• No way to deal with POJOs & other types of data, like CSV text

Tuscany

Tuscany's Message class holds a simple object containing the Body of the message. It also provides a callback channel for synchronous/correlated responses.

TODO: what is getRelatedCallbackMessage for? It seems like maybe its for a correlated response.

The MessageChannel class is as close to defining a Transport API as Tuscany comes currently. It does however, define some interception patterns:

TODO: fill in more details on how these classes are used!

Pros:

  • Simple
  • Message interface which can hold anything

Cons:
(warning: I am not a tuscany expert - DD)

  • Handlers seems to assume request/response? What about other MEPs?
  • Why two different interceptors - MessageHandler and Interceptor?

XFire

Javadocs

The XFire model focuses on the idea of Transports and Channels. Channels provide a means of communication on a Transport. When a request comes in, a Channel is opened and a message is sent to the ChannelReceiver. This starts an invocation flow within XFire sending a message down the in pipeline.

Typically transports will want to handle soap messages. To do there is typicall a raw transport class, like HttpTransport, and a Soap transport class which extends it - like SoapHttpTransport. A soap transport will then register additional handlers to parse the soap message, set the soap version, etc.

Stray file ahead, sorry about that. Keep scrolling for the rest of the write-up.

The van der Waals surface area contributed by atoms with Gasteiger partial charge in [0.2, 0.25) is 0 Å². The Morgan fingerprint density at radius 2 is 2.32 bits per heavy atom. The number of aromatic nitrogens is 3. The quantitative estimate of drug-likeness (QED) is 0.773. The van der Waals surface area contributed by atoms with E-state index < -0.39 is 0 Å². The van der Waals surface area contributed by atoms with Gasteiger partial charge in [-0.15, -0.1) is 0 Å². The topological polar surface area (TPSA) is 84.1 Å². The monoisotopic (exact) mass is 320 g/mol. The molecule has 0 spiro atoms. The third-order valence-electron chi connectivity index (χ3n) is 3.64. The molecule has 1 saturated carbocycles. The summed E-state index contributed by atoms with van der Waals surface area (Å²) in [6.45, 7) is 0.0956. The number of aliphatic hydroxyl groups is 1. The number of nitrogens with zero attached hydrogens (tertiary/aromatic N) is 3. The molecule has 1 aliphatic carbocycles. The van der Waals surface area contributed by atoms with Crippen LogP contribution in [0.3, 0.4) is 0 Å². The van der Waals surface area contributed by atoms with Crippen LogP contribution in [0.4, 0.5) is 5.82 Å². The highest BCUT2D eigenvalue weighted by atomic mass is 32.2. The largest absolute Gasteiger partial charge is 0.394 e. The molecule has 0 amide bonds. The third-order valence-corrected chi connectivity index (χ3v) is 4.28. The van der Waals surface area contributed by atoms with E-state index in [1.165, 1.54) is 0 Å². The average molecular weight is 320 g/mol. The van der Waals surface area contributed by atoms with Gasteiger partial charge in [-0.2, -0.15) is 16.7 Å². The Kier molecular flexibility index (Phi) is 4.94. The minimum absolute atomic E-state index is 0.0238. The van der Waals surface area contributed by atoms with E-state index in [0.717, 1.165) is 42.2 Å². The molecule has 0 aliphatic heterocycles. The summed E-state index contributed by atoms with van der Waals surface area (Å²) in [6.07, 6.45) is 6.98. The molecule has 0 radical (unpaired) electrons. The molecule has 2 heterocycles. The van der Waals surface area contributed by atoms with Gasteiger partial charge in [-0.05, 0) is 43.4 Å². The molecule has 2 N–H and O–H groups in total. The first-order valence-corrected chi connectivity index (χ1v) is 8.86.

Messages in XFire are represented by the InMessage and OutMessage classes. The InMessage has an XMLStreamReader associated with it. The OutMessage takes a MessageSerializer which is a callback to write the message to an XMLStreamWriter at the appropriate time. The InMessage/OutMessage API is mostly focused around StAX, but can be used to hold objects as well in its Body property.

There is also the concept of a MessageExchange in XFire. These holds references to the various messages in the MessageExchange pattern. It also holds a reference to an OperationInfo instance which contains the metadata about the operation being invoked. This class correlates highly with the WSDL operation concept.

Handlers are XFire's way to Intercept messages. They provide an invoke method which takes a MessageContext. Handlers can be registered in the in, out, and fault flows of a service & client. Within each flow there are a number of phases a Handler can participate in.

Pros:

  • Allows very efficient use of xml, parsing can occur in any phase at any time, its up to which ever handlers you want to use.
  • Allows you to manipulate streams as well as work with StAX
  • Clean way to handle soap transports
  • Provides an Attachment API

Cons:

  • API for working with streams & objects is not as clean as it could be
  • Message classes have SOAP specific information on them, like the SOAP version and headers
  • Phase API could be a bit cleaner